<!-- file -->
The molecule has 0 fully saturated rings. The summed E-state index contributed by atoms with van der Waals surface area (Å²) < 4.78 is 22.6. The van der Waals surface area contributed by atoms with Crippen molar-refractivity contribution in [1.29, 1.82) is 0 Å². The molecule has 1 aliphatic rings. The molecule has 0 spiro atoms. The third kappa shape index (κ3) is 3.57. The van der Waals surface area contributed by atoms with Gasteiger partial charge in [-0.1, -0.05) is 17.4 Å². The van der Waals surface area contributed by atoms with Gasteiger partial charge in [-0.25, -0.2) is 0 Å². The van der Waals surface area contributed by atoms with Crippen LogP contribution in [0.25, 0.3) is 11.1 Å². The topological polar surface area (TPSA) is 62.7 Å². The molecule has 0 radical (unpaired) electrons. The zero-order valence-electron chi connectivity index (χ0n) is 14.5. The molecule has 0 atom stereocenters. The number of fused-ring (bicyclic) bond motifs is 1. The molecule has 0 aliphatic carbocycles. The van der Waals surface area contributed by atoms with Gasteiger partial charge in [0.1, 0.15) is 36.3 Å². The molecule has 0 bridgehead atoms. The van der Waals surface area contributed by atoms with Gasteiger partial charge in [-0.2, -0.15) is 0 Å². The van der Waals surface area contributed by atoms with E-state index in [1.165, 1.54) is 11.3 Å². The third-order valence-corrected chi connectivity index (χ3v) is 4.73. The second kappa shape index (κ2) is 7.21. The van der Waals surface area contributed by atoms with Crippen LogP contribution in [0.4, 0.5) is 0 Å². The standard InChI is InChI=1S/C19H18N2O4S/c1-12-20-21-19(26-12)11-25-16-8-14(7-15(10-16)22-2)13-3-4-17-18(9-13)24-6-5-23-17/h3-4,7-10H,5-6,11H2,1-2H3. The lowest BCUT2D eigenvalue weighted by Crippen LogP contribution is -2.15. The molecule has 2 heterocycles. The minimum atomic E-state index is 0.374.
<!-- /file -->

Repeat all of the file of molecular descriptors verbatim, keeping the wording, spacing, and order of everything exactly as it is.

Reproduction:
The molecule has 0 fully saturated rings. The summed E-state index contributed by atoms with van der Waals surface area (Å²) < 4.78 is 22.6. The van der Waals surface area contributed by atoms with Crippen molar-refractivity contribution in [1.29, 1.82) is 0 Å². The molecule has 1 aliphatic rings. The molecule has 0 spiro atoms. The third kappa shape index (κ3) is 3.57. The van der Waals surface area contributed by atoms with Gasteiger partial charge in [-0.1, -0.05) is 17.4 Å². The van der Waals surface area contributed by atoms with Gasteiger partial charge in [-0.25, -0.2) is 0 Å². The van der Waals surface area contributed by atoms with Crippen LogP contribution in [0.25, 0.3) is 11.1 Å². The topological polar surface area (TPSA) is 62.7 Å². The molecule has 0 radical (unpaired) electrons. The zero-order valence-electron chi connectivity index (χ0n) is 14.5. The molecule has 0 atom stereocenters. The number of fused-ring (bicyclic) bond motifs is 1. The molecule has 0 aliphatic carbocycles. The van der Waals surface area contributed by atoms with Gasteiger partial charge in [0.1, 0.15) is 36.3 Å². The molecule has 0 bridgehead atoms. The van der Waals surface area contributed by atoms with Gasteiger partial charge in [-0.2, -0.15) is 0 Å². The van der Waals surface area contributed by atoms with E-state index in [1.165, 1.54) is 11.3 Å². The third-order valence-corrected chi connectivity index (χ3v) is 4.73. The second kappa shape index (κ2) is 7.21. The van der Waals surface area contributed by atoms with Crippen LogP contribution in [0.4, 0.5) is 0 Å². The standard InChI is InChI=1S/C19H18N2O4S/c1-12-20-21-19(26-12)11-25-16-8-14(7-15(10-16)22-2)13-3-4-17-18(9-13)24-6-5-23-17/h3-4,7-10H,5-6,11H2,1-2H3. The lowest BCUT2D eigenvalue weighted by Crippen LogP contribution is -2.15. The molecule has 2 heterocycles. The minimum atomic E-state index is 0.374.